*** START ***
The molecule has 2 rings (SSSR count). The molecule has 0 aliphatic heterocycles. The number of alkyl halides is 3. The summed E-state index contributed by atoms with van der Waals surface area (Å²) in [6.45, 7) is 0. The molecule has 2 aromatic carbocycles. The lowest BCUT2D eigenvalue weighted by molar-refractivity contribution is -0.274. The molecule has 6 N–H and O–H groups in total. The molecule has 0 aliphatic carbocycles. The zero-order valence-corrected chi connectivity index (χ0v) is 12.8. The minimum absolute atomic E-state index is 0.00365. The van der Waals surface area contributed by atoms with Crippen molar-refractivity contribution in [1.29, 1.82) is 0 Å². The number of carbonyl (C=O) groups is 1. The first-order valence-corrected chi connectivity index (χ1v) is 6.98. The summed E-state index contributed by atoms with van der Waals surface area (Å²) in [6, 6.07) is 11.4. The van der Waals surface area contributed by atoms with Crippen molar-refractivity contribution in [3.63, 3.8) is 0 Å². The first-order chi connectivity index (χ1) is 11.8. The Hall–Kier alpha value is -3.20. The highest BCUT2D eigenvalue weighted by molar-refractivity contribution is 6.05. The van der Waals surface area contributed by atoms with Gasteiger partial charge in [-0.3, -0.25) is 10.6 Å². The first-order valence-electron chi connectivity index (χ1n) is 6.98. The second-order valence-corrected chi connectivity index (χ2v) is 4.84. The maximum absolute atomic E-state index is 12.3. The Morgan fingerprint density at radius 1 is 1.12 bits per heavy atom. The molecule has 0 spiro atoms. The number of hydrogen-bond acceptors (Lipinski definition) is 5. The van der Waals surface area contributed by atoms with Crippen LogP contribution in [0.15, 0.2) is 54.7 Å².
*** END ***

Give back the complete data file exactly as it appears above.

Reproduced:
The molecule has 2 rings (SSSR count). The molecule has 0 aliphatic heterocycles. The number of alkyl halides is 3. The summed E-state index contributed by atoms with van der Waals surface area (Å²) in [6.45, 7) is 0. The molecule has 2 aromatic carbocycles. The lowest BCUT2D eigenvalue weighted by molar-refractivity contribution is -0.274. The molecule has 6 N–H and O–H groups in total. The molecule has 0 aliphatic carbocycles. The zero-order valence-corrected chi connectivity index (χ0v) is 12.8. The minimum absolute atomic E-state index is 0.00365. The van der Waals surface area contributed by atoms with Crippen molar-refractivity contribution in [1.29, 1.82) is 0 Å². The number of carbonyl (C=O) groups is 1. The first-order valence-corrected chi connectivity index (χ1v) is 6.98. The summed E-state index contributed by atoms with van der Waals surface area (Å²) in [6, 6.07) is 11.4. The van der Waals surface area contributed by atoms with Crippen molar-refractivity contribution in [3.63, 3.8) is 0 Å². The first-order chi connectivity index (χ1) is 11.8. The Hall–Kier alpha value is -3.20. The highest BCUT2D eigenvalue weighted by molar-refractivity contribution is 6.05. The van der Waals surface area contributed by atoms with Gasteiger partial charge in [-0.3, -0.25) is 10.6 Å². The first-order valence-electron chi connectivity index (χ1n) is 6.98. The second-order valence-corrected chi connectivity index (χ2v) is 4.84. The maximum absolute atomic E-state index is 12.3. The Morgan fingerprint density at radius 1 is 1.12 bits per heavy atom. The molecule has 0 spiro atoms. The number of hydrogen-bond acceptors (Lipinski definition) is 5. The van der Waals surface area contributed by atoms with Crippen LogP contribution in [0.15, 0.2) is 54.7 Å².